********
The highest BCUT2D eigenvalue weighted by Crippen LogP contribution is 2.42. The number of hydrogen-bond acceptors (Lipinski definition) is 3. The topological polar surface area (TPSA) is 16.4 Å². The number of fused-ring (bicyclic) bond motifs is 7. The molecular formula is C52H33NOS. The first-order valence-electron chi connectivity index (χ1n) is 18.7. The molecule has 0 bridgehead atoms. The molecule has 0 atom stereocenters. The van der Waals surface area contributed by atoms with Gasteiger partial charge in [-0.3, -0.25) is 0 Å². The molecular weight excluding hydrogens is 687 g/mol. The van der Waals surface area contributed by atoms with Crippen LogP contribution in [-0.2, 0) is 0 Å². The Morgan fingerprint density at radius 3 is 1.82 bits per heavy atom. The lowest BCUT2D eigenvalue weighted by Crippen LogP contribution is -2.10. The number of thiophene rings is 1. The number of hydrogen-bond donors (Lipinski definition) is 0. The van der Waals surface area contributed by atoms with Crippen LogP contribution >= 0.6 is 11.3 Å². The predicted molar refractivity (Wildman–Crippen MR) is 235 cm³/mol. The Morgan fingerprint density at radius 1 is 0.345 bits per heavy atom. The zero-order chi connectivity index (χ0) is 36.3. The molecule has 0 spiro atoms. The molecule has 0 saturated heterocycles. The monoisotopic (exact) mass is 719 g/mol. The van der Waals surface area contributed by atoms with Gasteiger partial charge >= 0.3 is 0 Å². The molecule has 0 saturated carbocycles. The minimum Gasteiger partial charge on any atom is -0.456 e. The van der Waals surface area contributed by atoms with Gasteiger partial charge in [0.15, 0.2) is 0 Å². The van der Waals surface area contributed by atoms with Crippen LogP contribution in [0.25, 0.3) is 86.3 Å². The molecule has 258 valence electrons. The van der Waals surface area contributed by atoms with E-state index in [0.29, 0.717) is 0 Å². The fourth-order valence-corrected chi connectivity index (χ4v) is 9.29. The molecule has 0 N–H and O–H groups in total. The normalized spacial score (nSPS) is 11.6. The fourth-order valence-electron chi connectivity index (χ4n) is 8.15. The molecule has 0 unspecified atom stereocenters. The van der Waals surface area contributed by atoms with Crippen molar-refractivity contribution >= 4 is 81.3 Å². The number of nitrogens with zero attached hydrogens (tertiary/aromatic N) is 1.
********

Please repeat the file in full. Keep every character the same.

The highest BCUT2D eigenvalue weighted by Crippen LogP contribution is 2.42. The number of hydrogen-bond acceptors (Lipinski definition) is 3. The topological polar surface area (TPSA) is 16.4 Å². The number of fused-ring (bicyclic) bond motifs is 7. The molecular formula is C52H33NOS. The first-order valence-electron chi connectivity index (χ1n) is 18.7. The molecule has 0 bridgehead atoms. The molecule has 0 atom stereocenters. The van der Waals surface area contributed by atoms with Gasteiger partial charge in [-0.3, -0.25) is 0 Å². The molecular weight excluding hydrogens is 687 g/mol. The van der Waals surface area contributed by atoms with Crippen LogP contribution in [-0.2, 0) is 0 Å². The Morgan fingerprint density at radius 3 is 1.82 bits per heavy atom. The lowest BCUT2D eigenvalue weighted by Crippen LogP contribution is -2.10. The number of thiophene rings is 1. The number of hydrogen-bond donors (Lipinski definition) is 0. The van der Waals surface area contributed by atoms with Crippen LogP contribution >= 0.6 is 11.3 Å². The predicted molar refractivity (Wildman–Crippen MR) is 235 cm³/mol. The Morgan fingerprint density at radius 1 is 0.345 bits per heavy atom. The zero-order chi connectivity index (χ0) is 36.3. The molecule has 0 spiro atoms. The molecule has 0 saturated heterocycles. The monoisotopic (exact) mass is 719 g/mol. The van der Waals surface area contributed by atoms with Gasteiger partial charge >= 0.3 is 0 Å². The molecule has 0 saturated carbocycles. The minimum Gasteiger partial charge on any atom is -0.456 e. The van der Waals surface area contributed by atoms with Gasteiger partial charge in [0.15, 0.2) is 0 Å². The van der Waals surface area contributed by atoms with Crippen LogP contribution in [0.25, 0.3) is 86.3 Å². The molecule has 258 valence electrons. The van der Waals surface area contributed by atoms with E-state index in [0.29, 0.717) is 0 Å². The fourth-order valence-corrected chi connectivity index (χ4v) is 9.29. The molecule has 0 N–H and O–H groups in total. The normalized spacial score (nSPS) is 11.6. The fourth-order valence-electron chi connectivity index (χ4n) is 8.15. The molecule has 0 unspecified atom stereocenters. The van der Waals surface area contributed by atoms with Crippen molar-refractivity contribution >= 4 is 81.3 Å². The number of nitrogens with zero attached hydrogens (tertiary/aromatic N) is 1.